May 24, 2024

CDC Offers Advice for Those in the Path of Hurricane Irma

The Centers for Disease Control and Prevention (CDC) is offering advice for anyone who is in the path of Hurricane Irma. This is a very dangerous storm.

Everyone should have a safety plan in case any natural or manmade disaster strikes anywhere. Food safety can be compromised in the case of natural disasters. Flood waters can contain pathogenic bacteria, chemicals, and even heavy metals. And the loss of power can render perishable foods unsafe.

Before the hurricane, stock up on emergency supplies. Write down emergency phone numbers. And make sure that every member of your family understands the plan.

If you are going to stay, make sure you have enough clean water. Every family member should have five gallons of clean water every day. You can fill clean containers with drinking water. Fill up your sinks and bathtubs with water for washing.

Lower the thermostat in the fridge and freezer to the lowest possible setting. If your power goes out, the food in the fridge will stay safe up to 4 hours if the doors are not opened. A full freezer can keep food safe for 48 hours, but only for 24 hours if partially full.

Keep an emergency kit in your car. Fill it with food that doesn’t go bad, like canned or shelf-stable foods. Add bottled water and a can opener, along with disposable utensils.

Never cook using a gas or charcoal grill in an enclosed place. And also be careful about cooking in your fireplace. If the fireplace hasn’t been cleaned recently, a fire could occur.

After the storm, throw away food that may have come into contact with flood or storm water. Although most pathogenic bacteria do not cause changes in food’s smell, taste or texture, discard any food that has an unusual odor, color, or texture. Don’t taste food to see if it’s safe to eat. And throw away perishable foods that have been above 40°F for more than two hours, one hour if the air temperature is above 90°F. When in doubt, throw it out.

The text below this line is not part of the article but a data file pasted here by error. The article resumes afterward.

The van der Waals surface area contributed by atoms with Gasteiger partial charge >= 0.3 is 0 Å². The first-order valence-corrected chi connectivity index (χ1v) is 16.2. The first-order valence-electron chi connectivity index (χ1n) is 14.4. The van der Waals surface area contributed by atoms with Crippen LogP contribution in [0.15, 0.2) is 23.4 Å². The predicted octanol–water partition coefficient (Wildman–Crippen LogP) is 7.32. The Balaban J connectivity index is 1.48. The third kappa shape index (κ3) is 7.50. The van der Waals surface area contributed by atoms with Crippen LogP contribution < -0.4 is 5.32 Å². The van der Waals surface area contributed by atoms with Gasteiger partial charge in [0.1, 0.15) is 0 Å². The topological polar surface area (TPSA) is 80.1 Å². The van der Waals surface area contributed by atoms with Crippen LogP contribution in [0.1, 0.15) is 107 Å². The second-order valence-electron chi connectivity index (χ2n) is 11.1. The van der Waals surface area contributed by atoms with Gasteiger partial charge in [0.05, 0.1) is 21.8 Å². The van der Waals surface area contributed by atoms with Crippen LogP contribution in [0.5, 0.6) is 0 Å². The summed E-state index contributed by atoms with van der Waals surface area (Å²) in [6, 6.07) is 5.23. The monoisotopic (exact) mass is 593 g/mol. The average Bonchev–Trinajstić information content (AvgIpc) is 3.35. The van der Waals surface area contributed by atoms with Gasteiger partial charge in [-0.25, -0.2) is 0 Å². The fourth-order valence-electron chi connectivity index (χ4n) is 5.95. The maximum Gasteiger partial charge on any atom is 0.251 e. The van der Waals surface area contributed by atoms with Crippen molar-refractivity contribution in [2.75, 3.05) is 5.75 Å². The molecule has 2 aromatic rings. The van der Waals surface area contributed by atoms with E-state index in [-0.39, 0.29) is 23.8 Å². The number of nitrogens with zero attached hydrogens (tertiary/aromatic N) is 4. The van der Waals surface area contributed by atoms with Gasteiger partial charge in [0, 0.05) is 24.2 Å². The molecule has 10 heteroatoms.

Throw away canned foods that are bulging, opened, or damaged. Remember that containers with screw-caps, snap-lids, crimped caps (soda pop bottles), twist caps, flip tops, snap-open, and home canned foods are not flood safe. Bacteria can enter those openings if the containers are exposed to flood water.

Do not use contaminated water to wash dishes, brush your teeth, wash and prepare food, wash your hands, make ice, or make baby formula. You can disinfect water for cleaning if you have boiled it, added disinfectants, or filtered it.

Boiling is the most reliable method to make sure water is safe to drink. This method kills viruses, bacteria, and parasites. Filter the water first if it’s cloudy. The water should be brought to a ruling boil for one minute. Let the water cool, then store in clean, sanitized containers with tight lids.

A disinfectant can be used, but it will not kill some parasites. First filter water through a clean towel or paper towel. Use household chlorine bleach to clean the water. Add 6 drops of unscented liquid chlorine household bleach for each gallon of clear water. Add 12 drops for each gallon of cloudy water. Stir the mixture well, and let it stand for at least 30 minutes before using.

Chlorine dioxide tablets can also be used to clean water. Follow the manufacturer’s instructions for use.

And never drink water that has a strange color or odor, or that you suspect may be contaminated with fuel or toxic chemicals. This water cannot be made safe using any method.

Your home may have sources of water that you don’t think of. Water from your home’s heating tank (not your home heating system) can be used. Melted ice cubes made with non-contaminated water are a good source. You can use water from your home’s toilet tank (NOT the bowl) if it is clear and hasn’t been chemically treated with toilet cleaners. Liquid from canned fruit and vegetables is a source of water. Water from swimming pools and spas can be used for cleaning, but not for drinking.Never use water from radiators, hot water boilers that are part of the home’s heating system, and waterbeds.

Follow instruction from local and national authorities. And stay safe.

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